After the Routing and Remote Access service (RRAS) is installed, you must specify the users who are allowed to connect to the RRAS server. RRAS authorization is determined by the dial-in properties on the user account, the network policies, or both.
You do not need to create user accounts just for remote access users. RRAS servers can use existing user accounts in the user accounts databases. In both Local Users and Groups and Active Directory Users and Computers, user accounts have a Dial-in tab on which you can configure remote access permissions. For a large number of users, we recommend that you configure network policies on a server running Network Policy Server (NPS). For more information, see
Security before the connection
The following steps describe what happens during a connection attempt from a remote access client to an RRAS server that is configured to use Windows authentication:
- A remote access client attempts to connect to an RRAS server.
- The server sends a challenge to the client.
- The client sends an encrypted response to the server that consists of a user name, a domain name, and a password.
- The server checks the response against the user accounts database.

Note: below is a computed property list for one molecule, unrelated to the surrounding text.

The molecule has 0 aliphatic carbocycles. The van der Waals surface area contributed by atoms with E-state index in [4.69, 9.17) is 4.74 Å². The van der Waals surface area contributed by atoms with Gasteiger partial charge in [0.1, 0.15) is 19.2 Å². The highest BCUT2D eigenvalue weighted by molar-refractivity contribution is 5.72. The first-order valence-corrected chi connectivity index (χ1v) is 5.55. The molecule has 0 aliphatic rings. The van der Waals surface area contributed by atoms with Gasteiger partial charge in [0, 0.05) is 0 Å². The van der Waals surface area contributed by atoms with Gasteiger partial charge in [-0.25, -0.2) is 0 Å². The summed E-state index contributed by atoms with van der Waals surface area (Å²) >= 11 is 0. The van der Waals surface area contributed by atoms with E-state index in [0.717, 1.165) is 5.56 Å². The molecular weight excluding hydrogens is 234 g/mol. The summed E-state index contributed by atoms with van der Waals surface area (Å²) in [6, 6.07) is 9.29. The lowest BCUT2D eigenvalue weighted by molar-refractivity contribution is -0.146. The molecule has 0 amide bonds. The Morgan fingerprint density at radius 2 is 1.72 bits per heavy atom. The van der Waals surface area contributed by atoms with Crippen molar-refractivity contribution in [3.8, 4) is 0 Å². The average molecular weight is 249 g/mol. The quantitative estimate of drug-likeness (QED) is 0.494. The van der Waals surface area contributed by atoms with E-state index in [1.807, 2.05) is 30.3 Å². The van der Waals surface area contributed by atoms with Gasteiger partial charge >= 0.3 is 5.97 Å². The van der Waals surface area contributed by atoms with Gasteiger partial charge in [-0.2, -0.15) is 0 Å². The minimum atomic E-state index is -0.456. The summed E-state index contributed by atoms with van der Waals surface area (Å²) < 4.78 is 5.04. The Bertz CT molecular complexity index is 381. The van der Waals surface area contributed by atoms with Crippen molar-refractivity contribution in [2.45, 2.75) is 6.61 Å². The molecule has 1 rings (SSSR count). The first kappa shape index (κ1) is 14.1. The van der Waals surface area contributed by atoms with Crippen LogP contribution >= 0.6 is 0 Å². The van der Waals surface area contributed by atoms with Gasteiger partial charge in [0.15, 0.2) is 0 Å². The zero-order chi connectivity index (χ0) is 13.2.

- If the account is valid and the authentication credentials are correct, the server uses the dial-in properties of the user account and network policies to authorize the connection.
If the connection is dial-up and callback is enabled, the server hangs up the connection, calls the client back, and continues the connection negotiation process.
Incorrectly editing the registry can severely damage your system. Before making changes to the registry, you should back up any valued data on the computer.
Security after the connection
Credentials used for remote access only provide a communication channel to the target network. The client does not log on to the network as a result of a remote access connection. Each time the client attempts to access a network resource, it will be challenged for credentials. If it does not respond to the challenge with correct credentials, the access attempt will fail. Windows adds a feature to simplify remote access. After a successful connection, remote access clients that run Windows Vista®, Windows® 7, Windows Server® 2008, and Windows Server® 2008 R2 cache these credentials as default credentials for the duration of the remote access connection. When a network resource challenges the remote access client, the client provides the cached credentials so the user is not required to enter them again.